For years, Shanghai has been the undisputed king of China’s equity markets, vitalized by a steady stream of initial public offerings from the country’s biggest and best state-owned enterprises.
But this year Shanghai has been outgunned by Shenzhen, its less glamorous rival in the south of China, because of an extraordinary boom there in IPOs by smaller, private companies.
The Shenzhen Stock Exchange has seen 246 companies raise a record $33.6 billion by listings this year, triple last year's total and much more than the $24.1 billion raised in Shanghai.
“This tells us something of epic proportions about China,” says Peter Fuhrman, chairman of China First Capital, a boutique investment bank in Shenzhen.
Most of the companies listing in Shenzhen are small and medium-sized groups owned by private entrepreneurs, as opposed to the state-owned behemoths that typically gravitate to Shanghai.
“Chinese policymakers have seen the central importance to the country’s future of allowing private companies greater access to private flows of equity capital,” says Mr Fuhrman.
The China Securities Regulatory Commission, which controls stock market listings in the country, appears to have sharply accelerated approvals of IPOs in Shenzhen this year. Market participants say the CSRC has also become less involved in decisions about size, timing and pricing of share sales.
Shenzhen’s IPO boom represents a substantial fresh source of capital for smaller private companies, which have typically been starved of funds by a state-owned banking system that has preferred to lend to other organs of the government.
The bourse is also an increasingly attractive place for private equity groups to make lucrative exits from their investments in China.
Goldman Sachs made a near 200-fold profit on its original $5m investment in Hepalink, when the drugmaker listed in Shenzhen in April.
Shenzhen is still a relatively small part of China’s financial system – the 220 billion yuan ($33 billion) raised by IPOs there this year is dwarfed by the 6,000 billion yuan-plus in new loans that Chinese banks have extended during the same period.
But the IPO bonanza represents an important step in the evolution of China’s financial markets.
It was only last year that Shenzhen launched ChiNext, a specialised exchange for start-up companies – and already 91 companies have raised a combined $11bn there since January.
Investment banks are taking note. Fees for IPOs in Shenzhen are on average 4.4 percent of the amount raised — almost double the 2.4 per cent charged for deals in Shanghai, Dealogic says.
As a result, the Shenzhen boom has been fantastic for China’s domestic investment banking industry, especially the smaller players, says Fraser Howie, author of Privatizing China, a history of the country’s stock markets. But foreign investment banks have missed out, having hitherto focused on an “elephant hunt” for big SOEs.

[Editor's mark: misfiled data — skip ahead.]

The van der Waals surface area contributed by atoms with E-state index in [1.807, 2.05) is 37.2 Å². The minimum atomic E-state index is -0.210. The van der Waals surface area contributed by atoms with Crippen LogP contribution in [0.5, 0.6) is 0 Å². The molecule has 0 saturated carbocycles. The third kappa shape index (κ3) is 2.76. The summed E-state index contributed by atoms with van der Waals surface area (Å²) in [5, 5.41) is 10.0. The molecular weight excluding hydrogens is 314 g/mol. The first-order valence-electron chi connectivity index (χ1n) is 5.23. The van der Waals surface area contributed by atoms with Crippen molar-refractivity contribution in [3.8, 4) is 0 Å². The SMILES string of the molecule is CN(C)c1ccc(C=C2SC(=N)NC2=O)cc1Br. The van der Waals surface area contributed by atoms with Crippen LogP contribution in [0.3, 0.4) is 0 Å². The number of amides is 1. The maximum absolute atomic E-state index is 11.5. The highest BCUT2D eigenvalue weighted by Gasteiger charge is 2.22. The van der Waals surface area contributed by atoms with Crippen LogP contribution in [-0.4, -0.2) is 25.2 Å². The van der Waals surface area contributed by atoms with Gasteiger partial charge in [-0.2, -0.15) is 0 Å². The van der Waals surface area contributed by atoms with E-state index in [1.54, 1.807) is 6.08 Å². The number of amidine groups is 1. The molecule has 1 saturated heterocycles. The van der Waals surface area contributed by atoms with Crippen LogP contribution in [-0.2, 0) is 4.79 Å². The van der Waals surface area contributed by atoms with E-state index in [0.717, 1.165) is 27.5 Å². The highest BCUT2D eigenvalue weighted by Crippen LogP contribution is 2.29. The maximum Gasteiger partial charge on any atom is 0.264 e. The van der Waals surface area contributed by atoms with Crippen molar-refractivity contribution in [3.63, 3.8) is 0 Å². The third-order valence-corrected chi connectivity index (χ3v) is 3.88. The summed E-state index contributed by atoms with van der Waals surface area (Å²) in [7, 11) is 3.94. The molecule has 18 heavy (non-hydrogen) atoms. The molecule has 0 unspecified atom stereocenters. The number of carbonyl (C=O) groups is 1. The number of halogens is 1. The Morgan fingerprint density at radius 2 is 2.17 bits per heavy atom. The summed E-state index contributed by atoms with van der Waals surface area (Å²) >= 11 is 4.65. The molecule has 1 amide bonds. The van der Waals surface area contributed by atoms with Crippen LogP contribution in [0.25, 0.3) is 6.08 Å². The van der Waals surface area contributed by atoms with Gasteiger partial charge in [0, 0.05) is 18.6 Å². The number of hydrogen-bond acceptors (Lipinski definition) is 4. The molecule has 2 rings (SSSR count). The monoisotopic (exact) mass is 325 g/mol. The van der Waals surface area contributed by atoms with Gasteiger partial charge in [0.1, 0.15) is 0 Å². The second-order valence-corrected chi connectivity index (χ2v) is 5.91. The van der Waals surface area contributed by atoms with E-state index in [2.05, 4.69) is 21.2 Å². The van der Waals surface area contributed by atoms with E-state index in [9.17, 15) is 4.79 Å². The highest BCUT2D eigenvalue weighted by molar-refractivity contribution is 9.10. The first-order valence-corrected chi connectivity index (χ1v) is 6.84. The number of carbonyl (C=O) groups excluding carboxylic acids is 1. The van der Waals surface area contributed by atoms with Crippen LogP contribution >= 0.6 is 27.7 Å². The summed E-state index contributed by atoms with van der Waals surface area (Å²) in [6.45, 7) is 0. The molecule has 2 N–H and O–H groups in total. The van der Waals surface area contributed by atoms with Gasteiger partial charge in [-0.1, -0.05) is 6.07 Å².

“At the moment the elephants have all been frightened away and you’re shooting monkeys out of trees,” says Mr Howie.
The top 10 banks that arrange IPOs in Shenzhen are all Chinese. Only three foreign banks – CLSA, DeutscheBank and Credit Suisse – register in the top 50, according to Dealogic rankings of market share.
"What is certainly out there in abundance – and what’s desperate for capital – is the private and quasi-private sector."
Thomas Deng, head of China equity capital markets at Goldman Sachs, says the bank has been dedicating more resources to win business from small companies looking to list in Shenzhen. “Most of the large SOEs have been privatised and with the economy’s fast growth some of the small companies today could become big companies five years [from now],” he says.
Whether foreign banks manage to get in on the action or not, the Shenzhen gold rush shows no signs of stopping.
Chinese investors, who are restricted from investing abroad, remain hungry for fast-growing domestic companies – even at valuations double the average in foreign markets.
Some analysts doubt whether many of the companies flocking to raise money in Shenzhen will live up to current growth expectations in the long term, let alone become national or global champions. But few doubt their ability to raise capital at the moment, with China’s financial system awash with liquidity.
“What is certainly out there in abundance – and what’s desperate for capital – is the private and quasi-private sector,” says Mr Howie. “Their time has come.”